Traffic backs up on Airline Highway heading south at Old Perkins Road, La. 427, Wednesday August 1, 2018, in Prairieville. Planners working for Ascension Parish government are working on a new master land use plan that would lay how the parish should grow in the future and plan for infrastruture.

GONZALES — With new I-10 interchanges, wider state highways and commuter bus and park-and-ride options, Ascension Parish's new transportation master plan proposes an ambitious transformation of the parish's road grid over the next 20 years or more.

Unveiled this week in open houses, the plan proposes spending $1.25 billion on parish, state and federal byways between 2023 and 2038 or later and prioritizes the projects in four phases. The plan's projects would come after the parish's current nearly $60 million Move Ascension program, which tackles safety-oriented and smaller-scale traffic flow improvements across the parish, is finished.

The plan is coming out as the parish government also is taking steps to finalize its master plan for the growth, a kind of development blueprint for the next 25 years.

Both are on a track to gain final approval in June, parish officials said. Public open house meetings on the master plan are scheduled at the end of the month.

The first $475 million phase of the transportation plan would include improving traffic flow in existing congested areas, including adding more lanes to I-10, Airline Highway and La. 30 and other improvements and calls for building new or expanded I-10 interchanges at Bluff Road, La. 74 and Cornerview Road.

Later phases emphasize highways and roads that could promote economic development, including a long-discussed connection in western Ascension that would tie La. 3127 to La. 1 and River Road and widening La. 74, La. 73 and La. 931 to from two or three lanes to four lanes.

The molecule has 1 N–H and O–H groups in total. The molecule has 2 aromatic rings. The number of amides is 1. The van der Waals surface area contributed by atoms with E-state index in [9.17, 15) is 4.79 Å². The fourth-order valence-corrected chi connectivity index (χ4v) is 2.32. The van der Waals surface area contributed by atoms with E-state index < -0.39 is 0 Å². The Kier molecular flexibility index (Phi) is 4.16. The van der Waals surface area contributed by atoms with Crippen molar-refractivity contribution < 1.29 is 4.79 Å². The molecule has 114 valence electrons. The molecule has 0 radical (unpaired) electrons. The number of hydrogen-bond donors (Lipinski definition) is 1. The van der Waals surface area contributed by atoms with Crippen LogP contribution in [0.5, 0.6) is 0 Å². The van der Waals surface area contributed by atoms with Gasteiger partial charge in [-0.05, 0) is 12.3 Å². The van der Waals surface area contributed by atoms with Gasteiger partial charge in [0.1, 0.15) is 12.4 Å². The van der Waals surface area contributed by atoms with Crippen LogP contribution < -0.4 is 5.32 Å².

Kip Strauss, one of the consultants with HNTB who helped develop the plan, said his firm used a specialized prioritization tool, engineering judgment and talks with a parish steering committee to decide how to prioritize projects.

But he said in an interview at an open house Thursday in Gonzales, the point of the open house meetings was to collect public views on the priority plan to spot areas that might have missed or under estimated.

The high-level plan doesn't drill deeply into the details of projects. For instance, the plan calls for a series of intersection upgrades across the parish road grid but leaves to future analysis what those improvements should be, whether roundabouts, new turn lanes with traffic signals or other options, Strauss said.

The plan also doesn't explain how all the work would be paid for but simply underscores a current funding gap of $40 million annually in road spending that would be necessary for more than 20 years to achieve the plan. The plan lays out possible new funding options — new taxes, tolls, bonds or fees.

The plan says the parish needs to find $60 million per year in road spending over the next 20 years to finance all the master plan's concepts but only generates $20 million per year through a combination of state and parish resources.

The parish's dedicated road tax — two-thirds of a half-cent sales tax — road impact fees and other sales tax surplus generate about $7 million per year while the state kicks in another $12 million per year, the plan's presentation materials say. 

Strauss said the $60 million per year in funding that the plan says is necessary matches what past academic research has found counties and parishes of Ascension's population size have been determined to need for adequate transportation systems.

Follow David J. Mitchell on Twitter, @NewsieDave.